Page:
One can explore things visually/experimentally and make good discoveries, Theory is needed to justify them. Here, however, are more experiments and speculation. This is somewhat the same thing looked at in different ways, but I think each adds something.

We see that if the (real) coefficients of $p(x)=\sum_0^n a_ix^i$ are drawn randomly from a positive interval then we can normalize to get the same roots with coefficients from $[1-\delta,1+\delta]$ and if $n$ is *large enough* and $\delta$ *small enough* relative to each other (whatever that means) the roots will be near the unit circle and almost equally distributed.

Optional example for illustration and checking: The polynomial $\sum_0^{299}z^n$ has roots $z_m=r_me^{i\theta_m}$ for $r_m=1$ and $\theta_m=\frac{2\pi m}{300}$ $1 \le m \le 299.$ I generated a single random polynomial $f(x)=1+\sum_1^{298} a_n x^x+x^{299}$ with the $a_i$ random and uniformly selected from $[0.8,1.2].$ The $299$ roots (actually, half of them) are shown below. Much can be seen but specifically: The roots, in order of increasing argument, are $r_me^{i \theta_m}$ where in all cases $0.978 \lt r_m \lt 1.036$ and $300|\theta_m-{2\pi m}| \lt 0.78.$ Here are the most extreme deviations in argument (in the upper half):
$[123, -.7783]$, $[73, .7107]$, $[61, -.7036]$, $[100, -.5640]$,
$[56, .5493]$, $[67, -.5482]$, $[102, -.5382]$, $[72, .5213]$,
$[117, .5156]$, $[97, .5099]$, $[43, .4866]$, $[86, .4827]$,
$[87, -.4749]$

Before going on:

- better to say the unit circle except the neighborhood of $1$. Though we could fix that by multiplying through by $x-1$ and discussing polynomials $x^{n+1}+\sum_1^{n}a_ix^i+a_0$ with $a_0$ as before but the $a_i$ in $[-2\delta,2\delta]$ (but denser near $0$.) Then the roots really are almost equally distributed.
- maybe it is better to look at complex coefficients with magnitude in $[1-\delta,1+\delta]$ or $[0,1]$ or $\{{0,1\}}$
- or real coefficients of that form or from one of the sets $\{{-1,1\}},\{{0,1\}},\{{-1,0,1\}}.$

Actually these all relate to each other. Of course *small* perturbations of coefficients should move roots *only a bit*. But does that explain how little these moved?

If we are allowed to cook the coefficients to really move a root it seems best to move $-1$ by picking $n$ even and make the coefficients alternately $1-\delta$ and $1+\delta.$
Then $-1$ is no longer a root, $p(-1)=(n+2)\delta.$ But $p'(-1) =\frac{n+2}{2} -\frac{n^2+n}{2}\delta$ is so large that we shouldn't have to go far. In fact calculation shows that the root is roughly $-(1+2\delta).$ More precisely, exactly $-(1+2\delta+2\delta^2\cdots)=-(1+\frac{1+\delta}{1-\delta})$ and the other roots seem unchanged. Of course (in hindsight) we should just factor to see that $$p(x)=((1-\delta)x+(1+\delta))\frac{x^n-1}{x^2-1}.$$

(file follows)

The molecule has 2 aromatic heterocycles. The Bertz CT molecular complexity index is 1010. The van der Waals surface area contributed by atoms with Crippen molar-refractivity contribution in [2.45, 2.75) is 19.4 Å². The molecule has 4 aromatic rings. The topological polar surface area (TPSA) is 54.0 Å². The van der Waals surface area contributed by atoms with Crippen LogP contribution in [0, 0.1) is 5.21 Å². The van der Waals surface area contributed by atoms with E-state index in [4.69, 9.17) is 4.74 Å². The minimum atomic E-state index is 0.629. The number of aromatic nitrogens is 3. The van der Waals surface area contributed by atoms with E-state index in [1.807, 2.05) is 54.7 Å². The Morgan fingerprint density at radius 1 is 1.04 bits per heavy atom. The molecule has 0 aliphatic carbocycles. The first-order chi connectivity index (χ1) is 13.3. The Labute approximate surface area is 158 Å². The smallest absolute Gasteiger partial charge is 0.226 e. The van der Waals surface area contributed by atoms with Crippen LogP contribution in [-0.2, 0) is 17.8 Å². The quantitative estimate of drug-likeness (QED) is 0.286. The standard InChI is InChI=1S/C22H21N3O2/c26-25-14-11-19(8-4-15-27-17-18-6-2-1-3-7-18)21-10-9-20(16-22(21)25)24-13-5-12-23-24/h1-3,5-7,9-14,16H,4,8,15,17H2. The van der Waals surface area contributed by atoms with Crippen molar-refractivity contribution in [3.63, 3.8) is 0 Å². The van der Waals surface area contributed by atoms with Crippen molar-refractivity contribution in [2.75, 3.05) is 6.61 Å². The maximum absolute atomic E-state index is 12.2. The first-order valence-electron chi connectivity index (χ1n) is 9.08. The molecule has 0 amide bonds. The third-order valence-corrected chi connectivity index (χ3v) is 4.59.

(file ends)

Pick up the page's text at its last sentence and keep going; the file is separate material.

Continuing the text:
So a root can move more than $2 \delta.$ Is that tight? Seems reasonable, but I'm not going to check. We saw only a fraction of that above. For random coefficients in our model $p(-1)=\sum(a_i-1)(-1)^i$, the sum of $n+1$ values uniformly drawn from $[-\delta,\delta]$ so not that large in relation to $p'(-1)$ . So an actual root is likely not far away at all. As far as it goes, that reasoning is valid for any of the other roots of $\sum x^i$. The root $-1$ is special, but only because we are using real positive coefficients. Arbitrary coefficient near the unit circle should resolve that.

If the cyclotomic roots don't move "much" then they can't end up "too close" together. But perhaps it is also good to just consider if roots (want to be) separated from each other. We could try to add a new root very near an old one or move two roots until they touch or are near. I'll leave it to you to check that, if the other roots are fixed, we get coefficients almost as large as $2.$ Can one do better moving all the roots?

What is the effect of each coefficient? If we change just one interior coefficient $a_k$ to something extremely huge, then there will be seen to be about $n-k$ "big" roots near equally spaced on the circle of radius $a_k^{1/(n-k)}$ and about $k$ "small" roots near the circle of radius $a_k^{-1/k}.$ We can see why. Also, for $k$ not too near either extreme, and $a_k$ merely kind of huge, we would still have all those roots quite close to the unit circle. It is far from obvious how that carries over allowing all the coefficients moving a moderate amount (randomly). Perhaps it could be said that, as long as things like $(\frac{a_{n-k}}{a_n})^{1/k}$ and $(\frac{a_k}{a_0})^{-1/k}$ are all near $1$, there should be many pullings and pushings, none very large, that usually cancel out. That is very vague and unsupported but it works for me as a motivation. With the right deliberate choices we could shove a particular root or small set of roots. That actually seems like the case above for $x=-1.$

Here is an idea in perhaps more detail than it deserves. If we trace $q(x)=\frac{x^{n+1}-1}{x-1}$ as $x$ moves around the unit circle, we get a path not too hard to describe that touches the origin at the roots and then goes somewhat far away until coming back for the next one. When we perturb the coefficients and look at the position $p(x)$ on the new path, it will differ from the position on the old path by $\sum (a_i-1)x^i$ where these coefficients are random and distributed in $[-\delta,\delta]$ so the $x$ that were (near) roots of $q(x)$ will (usually) be near roots of $p(x)$ and those with $|q(x)|$ not that close to $0$ will? have the same true. It is possible to cook things to get a big deviation in one or a few places but unlikely to hapen by random.